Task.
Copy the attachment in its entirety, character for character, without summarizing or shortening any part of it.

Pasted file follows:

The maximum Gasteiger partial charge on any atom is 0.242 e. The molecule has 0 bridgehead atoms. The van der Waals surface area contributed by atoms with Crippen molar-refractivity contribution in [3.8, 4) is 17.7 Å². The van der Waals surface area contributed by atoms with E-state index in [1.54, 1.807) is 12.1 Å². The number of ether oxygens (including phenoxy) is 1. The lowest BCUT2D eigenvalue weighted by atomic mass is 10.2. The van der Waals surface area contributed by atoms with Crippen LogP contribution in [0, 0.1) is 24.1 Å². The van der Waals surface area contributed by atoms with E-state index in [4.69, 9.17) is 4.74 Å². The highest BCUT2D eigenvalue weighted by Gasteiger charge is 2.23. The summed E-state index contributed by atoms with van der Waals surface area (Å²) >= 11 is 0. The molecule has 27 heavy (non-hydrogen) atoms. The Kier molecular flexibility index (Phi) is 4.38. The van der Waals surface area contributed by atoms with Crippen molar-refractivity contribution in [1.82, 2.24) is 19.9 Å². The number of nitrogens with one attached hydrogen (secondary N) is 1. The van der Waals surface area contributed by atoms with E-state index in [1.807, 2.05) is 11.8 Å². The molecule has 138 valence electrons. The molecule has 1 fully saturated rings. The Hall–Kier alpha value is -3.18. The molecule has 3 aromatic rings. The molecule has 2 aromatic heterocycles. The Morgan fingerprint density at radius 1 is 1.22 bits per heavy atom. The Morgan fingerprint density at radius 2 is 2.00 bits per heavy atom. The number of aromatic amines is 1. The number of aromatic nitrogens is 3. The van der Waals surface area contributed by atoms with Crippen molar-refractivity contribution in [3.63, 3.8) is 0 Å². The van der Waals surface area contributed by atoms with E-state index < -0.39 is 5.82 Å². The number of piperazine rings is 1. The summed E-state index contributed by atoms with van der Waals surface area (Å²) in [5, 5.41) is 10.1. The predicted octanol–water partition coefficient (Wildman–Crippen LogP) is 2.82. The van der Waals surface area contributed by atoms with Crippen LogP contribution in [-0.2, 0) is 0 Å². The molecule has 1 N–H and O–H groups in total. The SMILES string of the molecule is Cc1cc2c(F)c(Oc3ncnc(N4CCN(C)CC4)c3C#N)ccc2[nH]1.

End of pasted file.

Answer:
The maximum Gasteiger partial charge on any atom is 0.242 e. The molecule has 0 bridgehead atoms. The van der Waals surface area contributed by atoms with Crippen molar-refractivity contribution in [3.8, 4) is 17.7 Å². The van der Waals surface area contributed by atoms with E-state index in [1.54, 1.807) is 12.1 Å². The number of ether oxygens (including phenoxy) is 1. The lowest BCUT2D eigenvalue weighted by atomic mass is 10.2. The van der Waals surface area contributed by atoms with Crippen LogP contribution in [0, 0.1) is 24.1 Å². The van der Waals surface area contributed by atoms with E-state index in [4.69, 9.17) is 4.74 Å². The highest BCUT2D eigenvalue weighted by Gasteiger charge is 2.23. The summed E-state index contributed by atoms with van der Waals surface area (Å²) >= 11 is 0. The molecule has 27 heavy (non-hydrogen) atoms. The Kier molecular flexibility index (Phi) is 4.38. The van der Waals surface area contributed by atoms with Crippen molar-refractivity contribution in [1.82, 2.24) is 19.9 Å². The number of nitrogens with one attached hydrogen (secondary N) is 1. The van der Waals surface area contributed by atoms with E-state index in [1.807, 2.05) is 11.8 Å². The molecule has 138 valence electrons. The molecule has 1 fully saturated rings. The Hall–Kier alpha value is -3.18. The molecule has 3 aromatic rings. The molecule has 2 aromatic heterocycles. The Morgan fingerprint density at radius 1 is 1.22 bits per heavy atom. The Morgan fingerprint density at radius 2 is 2.00 bits per heavy atom. The number of aromatic amines is 1. The number of aromatic nitrogens is 3. The van der Waals surface area contributed by atoms with Crippen molar-refractivity contribution in [3.63, 3.8) is 0 Å². The van der Waals surface area contributed by atoms with E-state index < -0.39 is 5.82 Å². The number of piperazine rings is 1. The summed E-state index contributed by atoms with van der Waals surface area (Å²) in [5, 5.41) is 10.1. The predicted octanol–water partition coefficient (Wildman–Crippen LogP) is 2.82. The van der Waals surface area contributed by atoms with Crippen LogP contribution in [-0.2, 0) is 0 Å². The molecule has 1 N–H and O–H groups in total. The SMILES string of the molecule is Cc1cc2c(F)c(Oc3ncnc(N4CCN(C)CC4)c3C#N)ccc2[nH]1.